After my post following the audit debriefing meeting was featured on BlogHer, one commenter recommended that I write to Oprah. I won't write to Oprah. I wrote to Ellen, but I'd never waste my breath writing to Oprah. Why? Because she loves Michelle Rhee. Have you heard of Michelle Rhee? If you haven't, this is her. As a warning, if you are actually an educator, she might make your blood boil.
The first thing you probably noticed is that Michelle Rhee really seems to like firing people. After that, you'll hear her mention that one of the things going wrong in education today is bad teachers. Both Michelle and Oprah make sure to say that they aren't talking about the good teachers out there, just the bad ones! So don't get upset!
But what makes a bad teacher? Would you consider someone who tapes a child's mouth shut to be a bad teacher? Because I would. Michelle did that. Their skin peels off and their bleeding and hilarity ensues as far as the audience she's telling this story to is concerned. I totally want to take teaching advice from her! She's lucky she still had a job after that, because she would have been fired from my school. We, according to the audit debriefing, have abysmal parental involvement, but some parents would have been beating down my door had I tried that.
The next problem I have is that Oprah says "Hasn't there been many studies that show that a child's ability to progress in school is directly related to how good the teacher is?" And then Michelle tells Oprah that she is exactly right. No, Oprah and Michelle, it's not. It's just not. You can go to my Blue Ribbon of Excellence high school and see a bunch of girls that would excel if a freaking crash test dummy was teaching them. Why? Because there are outside factors that help them. Their parents are involved, care enough about education and have the means to send them to a private school for one. They have clean clothes. They have a bed to themselves. They have food. They have shelter. They have everything they need.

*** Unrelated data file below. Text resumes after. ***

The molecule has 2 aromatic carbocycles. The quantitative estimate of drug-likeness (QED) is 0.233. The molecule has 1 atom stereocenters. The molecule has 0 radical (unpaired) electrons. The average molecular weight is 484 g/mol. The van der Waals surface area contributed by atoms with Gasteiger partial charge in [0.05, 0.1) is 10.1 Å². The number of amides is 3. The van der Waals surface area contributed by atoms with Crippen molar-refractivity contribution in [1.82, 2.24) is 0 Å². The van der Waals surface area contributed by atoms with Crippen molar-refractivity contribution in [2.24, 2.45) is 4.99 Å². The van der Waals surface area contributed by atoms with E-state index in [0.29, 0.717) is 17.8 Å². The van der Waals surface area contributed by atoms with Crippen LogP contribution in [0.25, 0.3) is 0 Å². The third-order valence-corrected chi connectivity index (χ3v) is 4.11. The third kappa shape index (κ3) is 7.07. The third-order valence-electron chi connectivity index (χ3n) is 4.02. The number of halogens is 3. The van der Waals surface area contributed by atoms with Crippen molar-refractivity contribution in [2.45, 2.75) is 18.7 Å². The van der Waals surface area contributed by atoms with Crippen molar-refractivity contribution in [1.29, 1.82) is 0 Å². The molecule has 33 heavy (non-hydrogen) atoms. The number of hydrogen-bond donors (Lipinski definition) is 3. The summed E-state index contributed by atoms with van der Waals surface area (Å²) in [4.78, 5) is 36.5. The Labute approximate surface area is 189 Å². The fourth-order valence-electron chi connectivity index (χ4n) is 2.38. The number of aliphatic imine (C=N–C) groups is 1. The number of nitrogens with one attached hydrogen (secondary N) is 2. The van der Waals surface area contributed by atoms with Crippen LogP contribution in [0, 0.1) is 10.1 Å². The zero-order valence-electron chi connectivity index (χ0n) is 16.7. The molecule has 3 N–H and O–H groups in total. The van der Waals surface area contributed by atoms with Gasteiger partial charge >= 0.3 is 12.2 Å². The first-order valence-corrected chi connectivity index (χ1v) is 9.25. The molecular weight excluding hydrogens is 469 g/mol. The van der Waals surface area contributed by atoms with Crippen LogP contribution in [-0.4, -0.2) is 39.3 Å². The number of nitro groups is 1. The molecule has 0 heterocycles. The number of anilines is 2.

Make no mistake, I had great teachers, but I, and my classmates, would have learned without any prompting by a teacher. I had a less than stellar science teacher one year, but I still learned because my parents cared enough about reading when I was younger that I had the skills to read the textbook. There are students in my school who read at an elementary level, yet are handed a textbook on their grade reading level. They might as well be reading Russian.
"Three highly effective teachers in a row versus three ineffective teachers in a row, it can literally change their life trajectory."
Where is this study? How was it conducted? What's effective mean? What does ineffective mean? What students did they start out with? How long did they follow those students? What was the level of knowledge before the three teachers? What was the level of knowledge after? What outside resources did these kids have? What were their home lives like? Did they even have a freaking home?!
As I said in another post, we're not comparing apples to apples. We're not comparing apples to oranges. We're comparing apples to quantum physics to antelope to BMWs to lightning and everything else you can think of.
And here's the real problem, as these programs go about to weed out the "bad" teachers, the good teachers are taking the fall as well. Is fifty percent of my school made up of bad teachers? No, but that's how many have to be restaffed, pending the "official" audit results of course. Michelle, Oprah, Bill Gates, David Guggenheim, my school is full of good teachers. You are the ones removing the good teachers from students who desperately need them. As we fight to find a scapegoat for the maladies of our society, innocent, compassionate and enthusiastic people are being thrown under the bus and becoming burnt out. But we'll all just sit by and watch it happen while Oprah's audience stands for a woman who put tape over the mouths of children because she was so ineffective she couldn't keep them quiet.
So no, I won't be writing to Oprah.